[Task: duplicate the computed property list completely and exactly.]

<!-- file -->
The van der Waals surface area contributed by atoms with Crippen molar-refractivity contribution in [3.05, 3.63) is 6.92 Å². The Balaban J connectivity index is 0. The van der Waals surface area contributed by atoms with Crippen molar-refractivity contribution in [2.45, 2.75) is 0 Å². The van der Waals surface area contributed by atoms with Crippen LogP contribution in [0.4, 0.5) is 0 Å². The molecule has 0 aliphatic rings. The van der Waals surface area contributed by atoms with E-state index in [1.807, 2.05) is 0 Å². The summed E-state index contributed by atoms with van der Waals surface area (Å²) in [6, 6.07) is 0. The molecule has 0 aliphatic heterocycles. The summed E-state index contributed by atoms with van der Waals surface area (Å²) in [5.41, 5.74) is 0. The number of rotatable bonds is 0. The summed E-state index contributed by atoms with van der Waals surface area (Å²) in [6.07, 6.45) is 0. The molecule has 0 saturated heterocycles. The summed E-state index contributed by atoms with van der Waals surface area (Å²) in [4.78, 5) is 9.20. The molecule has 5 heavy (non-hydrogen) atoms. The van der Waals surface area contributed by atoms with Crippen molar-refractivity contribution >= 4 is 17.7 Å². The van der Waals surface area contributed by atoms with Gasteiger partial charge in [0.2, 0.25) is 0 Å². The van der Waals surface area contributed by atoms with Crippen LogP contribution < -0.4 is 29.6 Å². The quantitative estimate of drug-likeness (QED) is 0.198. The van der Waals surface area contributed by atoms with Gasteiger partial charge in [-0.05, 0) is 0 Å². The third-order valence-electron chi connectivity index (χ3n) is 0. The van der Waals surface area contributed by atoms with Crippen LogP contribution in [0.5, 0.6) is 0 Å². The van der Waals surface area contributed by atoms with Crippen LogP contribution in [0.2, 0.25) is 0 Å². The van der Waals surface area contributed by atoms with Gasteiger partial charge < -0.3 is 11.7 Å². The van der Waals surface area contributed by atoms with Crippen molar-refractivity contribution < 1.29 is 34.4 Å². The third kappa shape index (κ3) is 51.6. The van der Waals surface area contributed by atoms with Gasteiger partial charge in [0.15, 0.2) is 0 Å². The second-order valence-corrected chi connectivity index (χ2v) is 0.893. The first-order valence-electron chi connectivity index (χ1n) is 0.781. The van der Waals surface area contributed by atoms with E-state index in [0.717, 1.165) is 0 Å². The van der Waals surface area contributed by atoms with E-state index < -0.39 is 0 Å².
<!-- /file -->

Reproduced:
The van der Waals surface area contributed by atoms with Crippen molar-refractivity contribution in [3.05, 3.63) is 6.92 Å². The Balaban J connectivity index is 0. The van der Waals surface area contributed by atoms with Crippen molar-refractivity contribution in [2.45, 2.75) is 0 Å². The van der Waals surface area contributed by atoms with Crippen LogP contribution in [0.4, 0.5) is 0 Å². The molecule has 0 aliphatic rings. The van der Waals surface area contributed by atoms with E-state index in [1.807, 2.05) is 0 Å². The summed E-state index contributed by atoms with van der Waals surface area (Å²) in [6, 6.07) is 0. The molecule has 0 aliphatic heterocycles. The summed E-state index contributed by atoms with van der Waals surface area (Å²) in [5.41, 5.74) is 0. The number of rotatable bonds is 0. The summed E-state index contributed by atoms with van der Waals surface area (Å²) in [6.07, 6.45) is 0. The molecule has 0 saturated heterocycles. The summed E-state index contributed by atoms with van der Waals surface area (Å²) in [4.78, 5) is 9.20. The molecule has 5 heavy (non-hydrogen) atoms. The van der Waals surface area contributed by atoms with Crippen molar-refractivity contribution >= 4 is 17.7 Å². The van der Waals surface area contributed by atoms with Gasteiger partial charge in [0.2, 0.25) is 0 Å². The van der Waals surface area contributed by atoms with Crippen LogP contribution < -0.4 is 29.6 Å². The quantitative estimate of drug-likeness (QED) is 0.198. The van der Waals surface area contributed by atoms with Gasteiger partial charge in [-0.05, 0) is 0 Å². The third-order valence-electron chi connectivity index (χ3n) is 0. The van der Waals surface area contributed by atoms with Crippen LogP contribution in [0.5, 0.6) is 0 Å². The van der Waals surface area contributed by atoms with Crippen LogP contribution in [0.2, 0.25) is 0 Å². The van der Waals surface area contributed by atoms with Gasteiger partial charge < -0.3 is 11.7 Å². The van der Waals surface area contributed by atoms with Crippen molar-refractivity contribution < 1.29 is 34.4 Å². The third kappa shape index (κ3) is 51.6. The van der Waals surface area contributed by atoms with Gasteiger partial charge in [0.15, 0.2) is 0 Å². The second-order valence-corrected chi connectivity index (χ2v) is 0.893. The first-order valence-electron chi connectivity index (χ1n) is 0.781. The van der Waals surface area contributed by atoms with E-state index in [0.717, 1.165) is 0 Å². The van der Waals surface area contributed by atoms with E-state index < -0.39 is 0 Å².